For a long time I have been planning to read Ken Bruen, a highly regarded writer, and have finally made good my intention in the shape of The Guards, the first novel in a series about Jack Taylor. Taylor is in his mid-50s and has just been sacked from the Garda after many years of warnings. He’s been told he is good at finding things, so he sets himself up as a private eye in Galway, Ireland. He’s also a complete drunk, which fits this stereotypical bill (his “office” is a pub).
The Guards is a very good book indeed. The plot is ostensibly about the unexplained suicide of several young teenage girls whose bodies are found washed up in the sea at Nimmo’s pier. The mother of one of these girls is certain her daughter did not kill herself, and asks Taylor to find out how the girl died. Taylor’s only friend (by his own admission), the sinister artist Sutton, has his own ideas about how to find out what’s going on, and Taylor is almost a passive partner in the ensuing “investigation”.
Really, though, the investigative aspects are perfunctory at best, and the true subject of the book is Taylor himself – his past, his feelings, convictions, and how he has come to the end of the line. As well as Sutton, Taylor interacts with other vividly sketched people during the novel – Cathy B, a singer whom Taylor pays to help him find out information; the aged barman Sean; Ann, the dead girl’s mother; and various other characters from the street and from the old, traditional days which Taylor inhabits in his mind. Taylor is not an obviously sympathetic person – and someone's alcoholism isn’t intrinsically an interesting subject to read about (how many different ways can someone fall off the wagon and get on it again?). Yet the author has two great things going for him: he’s a very good writer, using various stylistic forms, poetry, wit and quotations to weave a mesmeric whole; and Taylor is a metaphor for all that is tough about life’s essential condition – the grinding boredom of work, the easy distractions of the shallow existence, the inevitability of death, and so on. This having been said, Taylor is not a construct but a warm human being, showing integrity and commitment to people who he likes (even when they are winos and other of life's dropouts). Throughout the book, Taylor has the idea of “escaping” his past and his fate and moving to London. He even buys a ticket – which, of course, he is told by the travel agent can only be one-way. I wonder if he will ever get there.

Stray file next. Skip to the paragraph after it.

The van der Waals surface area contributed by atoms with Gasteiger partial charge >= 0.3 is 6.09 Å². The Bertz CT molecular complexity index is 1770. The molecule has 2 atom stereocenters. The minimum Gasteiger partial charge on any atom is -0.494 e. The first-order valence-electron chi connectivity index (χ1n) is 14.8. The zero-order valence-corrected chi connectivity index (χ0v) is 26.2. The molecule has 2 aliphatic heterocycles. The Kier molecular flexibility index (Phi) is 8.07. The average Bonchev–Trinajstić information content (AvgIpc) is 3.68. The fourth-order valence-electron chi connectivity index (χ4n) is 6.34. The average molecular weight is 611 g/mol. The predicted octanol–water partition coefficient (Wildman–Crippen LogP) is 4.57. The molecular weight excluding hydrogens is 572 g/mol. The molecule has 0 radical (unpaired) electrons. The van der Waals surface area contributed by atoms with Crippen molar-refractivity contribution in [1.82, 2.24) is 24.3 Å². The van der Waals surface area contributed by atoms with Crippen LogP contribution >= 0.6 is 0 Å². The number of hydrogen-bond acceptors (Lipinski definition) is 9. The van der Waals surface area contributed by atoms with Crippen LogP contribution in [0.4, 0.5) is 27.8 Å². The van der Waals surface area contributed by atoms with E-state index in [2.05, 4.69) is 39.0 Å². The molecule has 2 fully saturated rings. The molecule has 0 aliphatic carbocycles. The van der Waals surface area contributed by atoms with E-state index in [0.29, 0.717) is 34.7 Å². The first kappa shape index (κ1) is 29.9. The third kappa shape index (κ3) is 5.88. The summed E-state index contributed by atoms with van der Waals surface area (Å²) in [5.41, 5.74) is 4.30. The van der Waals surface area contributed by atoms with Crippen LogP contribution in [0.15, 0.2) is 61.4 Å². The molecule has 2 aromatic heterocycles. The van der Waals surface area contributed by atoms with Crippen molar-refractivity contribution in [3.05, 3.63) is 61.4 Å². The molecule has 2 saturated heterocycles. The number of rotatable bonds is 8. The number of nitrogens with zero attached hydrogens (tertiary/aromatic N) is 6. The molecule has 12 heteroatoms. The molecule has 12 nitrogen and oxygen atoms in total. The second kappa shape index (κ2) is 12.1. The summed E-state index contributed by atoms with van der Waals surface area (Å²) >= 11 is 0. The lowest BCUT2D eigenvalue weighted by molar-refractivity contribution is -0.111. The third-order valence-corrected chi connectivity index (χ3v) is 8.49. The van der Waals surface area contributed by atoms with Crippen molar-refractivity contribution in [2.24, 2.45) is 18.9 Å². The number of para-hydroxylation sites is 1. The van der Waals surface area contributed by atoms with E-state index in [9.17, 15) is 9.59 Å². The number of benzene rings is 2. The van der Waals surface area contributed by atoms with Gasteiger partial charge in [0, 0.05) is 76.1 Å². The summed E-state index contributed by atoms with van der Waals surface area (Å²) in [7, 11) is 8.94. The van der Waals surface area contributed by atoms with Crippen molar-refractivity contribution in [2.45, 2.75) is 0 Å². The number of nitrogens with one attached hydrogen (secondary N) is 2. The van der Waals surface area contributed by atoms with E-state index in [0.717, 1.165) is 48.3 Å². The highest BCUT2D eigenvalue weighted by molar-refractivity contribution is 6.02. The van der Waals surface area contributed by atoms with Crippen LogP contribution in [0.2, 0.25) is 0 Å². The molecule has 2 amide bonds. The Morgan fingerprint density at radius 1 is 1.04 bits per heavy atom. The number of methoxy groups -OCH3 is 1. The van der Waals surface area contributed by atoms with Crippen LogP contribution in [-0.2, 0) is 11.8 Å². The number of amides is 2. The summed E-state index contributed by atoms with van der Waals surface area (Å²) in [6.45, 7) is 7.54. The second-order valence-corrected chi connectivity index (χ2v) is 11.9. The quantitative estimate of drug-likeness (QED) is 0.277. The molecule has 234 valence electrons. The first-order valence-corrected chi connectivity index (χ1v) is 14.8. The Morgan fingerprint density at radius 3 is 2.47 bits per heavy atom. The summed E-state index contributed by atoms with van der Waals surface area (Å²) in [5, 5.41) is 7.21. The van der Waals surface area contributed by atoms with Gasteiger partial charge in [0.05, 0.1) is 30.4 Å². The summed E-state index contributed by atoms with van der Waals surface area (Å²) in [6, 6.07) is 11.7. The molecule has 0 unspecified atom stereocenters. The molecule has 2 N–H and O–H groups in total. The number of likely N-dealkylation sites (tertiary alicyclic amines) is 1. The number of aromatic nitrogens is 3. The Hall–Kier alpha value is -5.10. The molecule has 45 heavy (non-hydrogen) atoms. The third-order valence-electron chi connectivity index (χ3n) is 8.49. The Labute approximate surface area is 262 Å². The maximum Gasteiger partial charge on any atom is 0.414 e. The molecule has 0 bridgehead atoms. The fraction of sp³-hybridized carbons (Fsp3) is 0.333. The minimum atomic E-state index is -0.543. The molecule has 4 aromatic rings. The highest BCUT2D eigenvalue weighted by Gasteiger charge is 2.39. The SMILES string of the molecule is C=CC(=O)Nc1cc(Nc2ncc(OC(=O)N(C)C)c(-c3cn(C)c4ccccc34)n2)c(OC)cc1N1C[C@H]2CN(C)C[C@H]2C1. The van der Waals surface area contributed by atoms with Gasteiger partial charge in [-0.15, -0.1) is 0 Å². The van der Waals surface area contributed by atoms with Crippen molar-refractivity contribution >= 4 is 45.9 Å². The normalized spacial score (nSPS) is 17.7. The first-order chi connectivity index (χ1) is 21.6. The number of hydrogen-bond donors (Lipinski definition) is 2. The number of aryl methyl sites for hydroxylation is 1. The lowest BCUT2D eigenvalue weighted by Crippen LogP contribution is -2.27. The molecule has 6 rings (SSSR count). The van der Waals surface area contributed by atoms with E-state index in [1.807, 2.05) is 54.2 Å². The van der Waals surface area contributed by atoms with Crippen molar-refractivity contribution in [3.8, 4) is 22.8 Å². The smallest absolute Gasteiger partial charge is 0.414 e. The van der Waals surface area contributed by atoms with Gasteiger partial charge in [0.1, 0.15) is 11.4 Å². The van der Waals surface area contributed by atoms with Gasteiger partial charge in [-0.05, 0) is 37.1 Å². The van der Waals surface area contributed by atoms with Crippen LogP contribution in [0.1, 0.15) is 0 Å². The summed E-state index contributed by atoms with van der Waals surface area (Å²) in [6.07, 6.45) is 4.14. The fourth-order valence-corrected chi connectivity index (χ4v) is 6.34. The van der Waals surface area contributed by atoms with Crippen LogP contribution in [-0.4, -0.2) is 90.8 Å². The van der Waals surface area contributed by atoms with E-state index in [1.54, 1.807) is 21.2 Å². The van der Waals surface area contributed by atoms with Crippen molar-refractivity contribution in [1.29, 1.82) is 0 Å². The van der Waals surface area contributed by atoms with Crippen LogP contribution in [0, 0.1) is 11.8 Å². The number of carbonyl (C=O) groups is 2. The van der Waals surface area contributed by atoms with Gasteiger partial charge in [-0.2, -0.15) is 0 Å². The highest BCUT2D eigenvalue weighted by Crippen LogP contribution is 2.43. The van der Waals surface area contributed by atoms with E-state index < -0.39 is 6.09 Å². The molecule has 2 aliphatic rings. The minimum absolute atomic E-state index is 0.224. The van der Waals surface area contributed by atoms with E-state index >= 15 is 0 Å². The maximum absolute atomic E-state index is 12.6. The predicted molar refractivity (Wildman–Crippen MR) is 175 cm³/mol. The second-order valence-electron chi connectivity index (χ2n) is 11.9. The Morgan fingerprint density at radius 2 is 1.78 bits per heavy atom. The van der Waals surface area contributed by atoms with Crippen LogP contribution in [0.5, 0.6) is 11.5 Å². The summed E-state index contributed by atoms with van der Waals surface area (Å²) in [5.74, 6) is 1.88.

I was immersed in this book and particularly responded to the observations of life in the city and the sense of the protagonist's separateness from the mainstream (to which he is tied by the symbol of a coat) – a staple of literature as well as popular fiction, and extremely well done here. As a crime story the novel is not that good – there isn’t any detection or suspense or even much of a puzzle element. But the novel is both emotionally honest and true to itself, and achieves something that is very difficult to do – creates a sympathetic portrait of a weak man who has chosen not to take the paths offered to him in his youth by his father and other mentors, but has become a washed-up drunk. I could quibble at the way details of every-day life are skated-over in the novel (where does the rent come from, for example?), but I won’t because I can certainly admit to being a convert to Ken Bruen on the basis of this novel.